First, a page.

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Cuba announces new migratory regulations

Bruno-RodríguezAs part of the continuous, irreversible process of updating the country’s migratory policies, the Cuban government has approved the following measures, which will take effect January 1, 2018:

• Eliminate the “Habilitación” (authorization) of passports previously required of Cuban émigrés traveling to the country

• Authorize the entrance and departure, to and from Cuba, of Cuban citizens residing abroad on recreational vessels, via the international tourist marinas Hemingway and Gaviota-Varadero. Once conditions have been created, this option will be gradually expanded to other marinas.

• Permit entrance to the country of Cuban citizens who left illegally, with the exception of those who did so via the United States Naval Base in Guantánamo.

• Eliminate the requirement of “avecindamiento” (residence in Cuba for 90 days) for children of Cubans residing abroad, who were born outside the country, to obtain Cuban citizenship and identification documents.

With these decisions, continuity is given to regulations adopted in January of 2013, as part of an effort by the country to further strengthen relations with our émigré community, a process which was begun in 1978 by Comandante en Jefe de la Revolución Fidel Castro Ruz.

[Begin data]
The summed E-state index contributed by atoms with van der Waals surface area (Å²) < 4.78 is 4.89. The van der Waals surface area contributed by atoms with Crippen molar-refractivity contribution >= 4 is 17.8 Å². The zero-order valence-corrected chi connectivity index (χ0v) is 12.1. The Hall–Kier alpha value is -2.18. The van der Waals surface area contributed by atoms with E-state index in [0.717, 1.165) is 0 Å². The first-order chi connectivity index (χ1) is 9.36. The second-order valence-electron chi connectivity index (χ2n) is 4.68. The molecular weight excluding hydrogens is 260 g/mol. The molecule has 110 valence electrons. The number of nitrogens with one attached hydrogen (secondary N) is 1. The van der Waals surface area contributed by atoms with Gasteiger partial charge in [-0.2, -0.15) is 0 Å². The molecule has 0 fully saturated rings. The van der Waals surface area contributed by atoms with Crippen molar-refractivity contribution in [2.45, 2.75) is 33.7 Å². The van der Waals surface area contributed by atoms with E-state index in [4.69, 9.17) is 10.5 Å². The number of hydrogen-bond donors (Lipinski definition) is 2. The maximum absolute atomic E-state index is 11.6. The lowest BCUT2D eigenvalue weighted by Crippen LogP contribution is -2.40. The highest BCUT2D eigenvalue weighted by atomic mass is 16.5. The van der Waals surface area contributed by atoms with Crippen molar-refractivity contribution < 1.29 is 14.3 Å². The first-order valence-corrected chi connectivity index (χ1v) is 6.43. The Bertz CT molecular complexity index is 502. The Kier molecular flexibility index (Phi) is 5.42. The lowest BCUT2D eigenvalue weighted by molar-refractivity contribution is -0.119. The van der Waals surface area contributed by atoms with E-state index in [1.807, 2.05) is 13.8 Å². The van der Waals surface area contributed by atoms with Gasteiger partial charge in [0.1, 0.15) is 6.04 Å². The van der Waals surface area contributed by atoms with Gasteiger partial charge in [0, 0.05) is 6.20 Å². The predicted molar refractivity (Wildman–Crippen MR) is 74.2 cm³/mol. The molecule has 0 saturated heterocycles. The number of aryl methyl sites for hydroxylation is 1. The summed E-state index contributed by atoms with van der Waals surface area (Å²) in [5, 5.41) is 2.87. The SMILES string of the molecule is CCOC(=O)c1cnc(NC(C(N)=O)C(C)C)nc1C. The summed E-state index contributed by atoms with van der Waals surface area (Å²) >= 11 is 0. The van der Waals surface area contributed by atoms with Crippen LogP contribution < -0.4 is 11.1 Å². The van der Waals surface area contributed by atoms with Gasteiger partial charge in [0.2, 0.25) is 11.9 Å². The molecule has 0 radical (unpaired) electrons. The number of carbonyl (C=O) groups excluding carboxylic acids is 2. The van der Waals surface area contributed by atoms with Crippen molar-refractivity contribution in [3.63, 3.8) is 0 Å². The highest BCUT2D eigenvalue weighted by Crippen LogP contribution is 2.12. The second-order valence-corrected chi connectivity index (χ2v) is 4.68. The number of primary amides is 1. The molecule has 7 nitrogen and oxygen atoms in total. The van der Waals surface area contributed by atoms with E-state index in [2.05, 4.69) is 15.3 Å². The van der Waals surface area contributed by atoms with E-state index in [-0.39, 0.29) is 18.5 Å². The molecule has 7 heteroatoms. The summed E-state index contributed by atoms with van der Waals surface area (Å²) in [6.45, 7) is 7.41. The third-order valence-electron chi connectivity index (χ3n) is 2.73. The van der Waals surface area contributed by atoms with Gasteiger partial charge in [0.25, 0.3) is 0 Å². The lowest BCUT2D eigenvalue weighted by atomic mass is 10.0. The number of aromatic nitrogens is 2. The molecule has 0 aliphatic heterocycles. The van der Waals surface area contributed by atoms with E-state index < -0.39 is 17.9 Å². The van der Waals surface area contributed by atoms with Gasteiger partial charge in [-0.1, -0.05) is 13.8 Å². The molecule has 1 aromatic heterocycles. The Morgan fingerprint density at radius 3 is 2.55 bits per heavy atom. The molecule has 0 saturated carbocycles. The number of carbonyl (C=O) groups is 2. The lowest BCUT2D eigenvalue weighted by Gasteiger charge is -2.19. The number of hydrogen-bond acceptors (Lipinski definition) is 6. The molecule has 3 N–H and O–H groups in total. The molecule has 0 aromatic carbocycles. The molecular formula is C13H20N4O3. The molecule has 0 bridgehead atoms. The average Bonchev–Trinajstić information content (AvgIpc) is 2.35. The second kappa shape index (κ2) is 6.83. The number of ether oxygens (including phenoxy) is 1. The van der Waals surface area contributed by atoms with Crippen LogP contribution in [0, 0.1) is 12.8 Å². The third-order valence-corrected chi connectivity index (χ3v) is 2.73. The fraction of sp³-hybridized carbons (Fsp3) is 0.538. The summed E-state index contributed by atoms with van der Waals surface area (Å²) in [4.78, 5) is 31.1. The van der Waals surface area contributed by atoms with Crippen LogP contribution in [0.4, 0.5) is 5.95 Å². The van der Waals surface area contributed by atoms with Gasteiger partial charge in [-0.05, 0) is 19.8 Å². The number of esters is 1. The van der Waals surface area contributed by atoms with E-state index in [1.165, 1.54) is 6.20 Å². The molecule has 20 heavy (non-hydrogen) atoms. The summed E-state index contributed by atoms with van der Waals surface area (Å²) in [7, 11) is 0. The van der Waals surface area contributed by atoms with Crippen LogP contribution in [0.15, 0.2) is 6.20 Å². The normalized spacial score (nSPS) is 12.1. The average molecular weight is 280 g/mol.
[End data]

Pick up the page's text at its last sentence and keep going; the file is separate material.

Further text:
In the meantime, the U.S. government has decided to drastically reduce personnel at its embassy in Havana and suspend the granting of visas at its consulate. Cuban citizens must now travel to Colombia to apply for an immigrant visa, and to other countries for other types of U.S. visas, without any guarantee that they will be granted, thus making the process considerably more expensive and practically impossible. This will directly affect Cuban families, who, in the future, will not be able to obtain visas in Havana, thus facing greater obstacles to visiting relatives, as well as those who wish to emigrate.

The unjustified, arbitrary decision to expel from the United States 17 officials working at the Cuban embassy in Washington, including a significant portion of the staff at the consulate, will have a negative impact on consular services and make trips to our country by Cubans residing there difficult.

The Cuban government will continue to study new measures to update our migratory policy.

Shortly, various legal norms, which will allow for the implementation of these measures, will be published in the Official Gazette, and the population will be provided additional information on the procedures that will enter into effect.

This information will also be available at the Interior Ministry’s 189 processing centers, in all of the country’s municipalities; at the Public Attention Office of the Identification, Immigration, and Foreigners’ Affairs Directorate, via the telephone number 18808; as well as the website; and on the web pages of Cuban embassies and consulates around the world.


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